My education: a key to confidence and permission to dream

By Chrysula Winegar

November 9, 2016

My mother was the first girl in her extended family to stay in school all the way through grade 12. My aunt was the first person of either gender to go to University in our extended family. And I was the first person to go to University in my family. My education has defined every part of my life. My father worked four jobs and my mother worked two jobs to send my brothers and I to the best schools in my hometown. We kids all had after school jobs from the age of 12 and contributed to the family finances as well. We complained like you wouldn’t believe. But it was worth every minute, that is how we were able to take the arrowsmith program and some others.

School of Leadership AfghanistanThrough it all, my parents taught me I could do or be anything I dreamed of. My father, who dropped out of school at 14 to help support his family, was a self-taught speed reader. He consumed books at an incredible rate. I soon found myself joining him. My mom still laughs that I’ll read the back of a cereal box if there’s nothing else available (she’s right). I was given an academic and social grounding that gave me confidence and full permission to dream. Studies often show that women are quieter in meetings, less likely to voice their opinions. Because of my education, I have never been in a meeting where I felt compelled to be silent if I had something to say. It has been the gift of my life and shaped everything I’ve ever done.

Yet according to the Education Commission, “263 million children and young people in the world are out of school, and the number of primary-aged children not in school is increasing. For those children who are in school, many are not actually learning. In low- and middle-income countries, only half of primary school children and little more than a quarter of secondary school children are learning basic skills.”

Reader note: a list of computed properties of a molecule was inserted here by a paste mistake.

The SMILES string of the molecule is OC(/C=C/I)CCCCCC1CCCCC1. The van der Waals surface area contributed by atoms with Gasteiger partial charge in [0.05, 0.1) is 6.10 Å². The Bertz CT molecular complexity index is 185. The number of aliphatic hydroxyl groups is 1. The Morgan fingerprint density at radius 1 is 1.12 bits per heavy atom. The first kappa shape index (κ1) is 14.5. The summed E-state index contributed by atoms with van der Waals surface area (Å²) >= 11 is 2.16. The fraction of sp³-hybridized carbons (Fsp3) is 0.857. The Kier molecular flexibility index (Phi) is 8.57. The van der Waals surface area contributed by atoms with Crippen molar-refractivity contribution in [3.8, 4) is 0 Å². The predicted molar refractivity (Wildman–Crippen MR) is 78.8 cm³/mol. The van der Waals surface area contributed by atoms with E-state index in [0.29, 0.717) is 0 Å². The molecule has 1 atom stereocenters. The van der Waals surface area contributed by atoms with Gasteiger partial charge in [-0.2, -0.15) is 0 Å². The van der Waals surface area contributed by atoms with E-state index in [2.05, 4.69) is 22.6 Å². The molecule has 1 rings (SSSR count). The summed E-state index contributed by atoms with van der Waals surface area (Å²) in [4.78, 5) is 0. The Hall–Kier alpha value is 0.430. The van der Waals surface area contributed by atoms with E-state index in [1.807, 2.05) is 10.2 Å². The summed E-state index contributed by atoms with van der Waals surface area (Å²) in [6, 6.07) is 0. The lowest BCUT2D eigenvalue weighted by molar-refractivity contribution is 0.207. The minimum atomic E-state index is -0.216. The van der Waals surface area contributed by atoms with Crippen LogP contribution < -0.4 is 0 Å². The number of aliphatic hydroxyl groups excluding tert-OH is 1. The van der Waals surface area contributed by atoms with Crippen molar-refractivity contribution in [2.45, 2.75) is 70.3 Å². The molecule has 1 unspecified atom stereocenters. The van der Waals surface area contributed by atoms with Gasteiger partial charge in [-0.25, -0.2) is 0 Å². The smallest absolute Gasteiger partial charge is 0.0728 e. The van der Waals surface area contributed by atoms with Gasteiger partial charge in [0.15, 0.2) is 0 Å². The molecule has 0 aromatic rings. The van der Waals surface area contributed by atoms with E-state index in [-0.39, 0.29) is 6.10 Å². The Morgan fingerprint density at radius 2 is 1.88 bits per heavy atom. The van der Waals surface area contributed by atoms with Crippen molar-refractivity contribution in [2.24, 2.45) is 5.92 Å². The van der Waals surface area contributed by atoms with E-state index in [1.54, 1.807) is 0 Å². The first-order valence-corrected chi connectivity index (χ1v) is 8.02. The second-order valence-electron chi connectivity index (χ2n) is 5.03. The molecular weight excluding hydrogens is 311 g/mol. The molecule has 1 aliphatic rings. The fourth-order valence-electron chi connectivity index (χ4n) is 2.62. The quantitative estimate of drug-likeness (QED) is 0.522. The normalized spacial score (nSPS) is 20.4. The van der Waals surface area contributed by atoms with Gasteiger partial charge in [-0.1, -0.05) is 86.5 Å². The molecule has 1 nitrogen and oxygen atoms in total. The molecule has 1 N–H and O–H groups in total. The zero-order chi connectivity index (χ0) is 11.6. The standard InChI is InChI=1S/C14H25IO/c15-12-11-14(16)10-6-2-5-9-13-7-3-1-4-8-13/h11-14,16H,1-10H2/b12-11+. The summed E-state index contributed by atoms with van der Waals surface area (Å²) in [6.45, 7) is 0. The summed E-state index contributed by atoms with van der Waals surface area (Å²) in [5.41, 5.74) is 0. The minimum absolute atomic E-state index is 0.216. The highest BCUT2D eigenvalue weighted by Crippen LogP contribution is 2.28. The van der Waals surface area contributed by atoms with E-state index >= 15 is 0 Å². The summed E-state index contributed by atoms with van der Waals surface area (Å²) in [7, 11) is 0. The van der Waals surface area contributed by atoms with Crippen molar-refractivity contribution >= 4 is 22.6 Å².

Those numbers are both staggering and heartbreaking. Girls are even more impacted than boys – families for financial or cultural reasons will often make the decision to educate their sons over their daughters.

We discuss some of the issues impacting education, for all kids, but especially for girls, on the latest episode of DIY Future podcast. Join my co-hosts Angie McPherson and Mike McColpin, as well as our special guests, Lana Wong from the Education Commission and Shabana Basij-Rasikh from the School of Leadership Afghanistan (SOLA) to hear more.

How did your education shape your life and choices?

Take Action Challenge

Does education matter to you? Here are some ways you can learn more and get involved:


Lead image: Adolescent girls celebrate together at a special empowerment center, THINK, in Liberia’s capital Monrovia, Saturday, March 5, 2011. Stuart Ramson/Insider Images for the United Nations Foundation

Image: SOLA girls studying. Courtesy of SOLA

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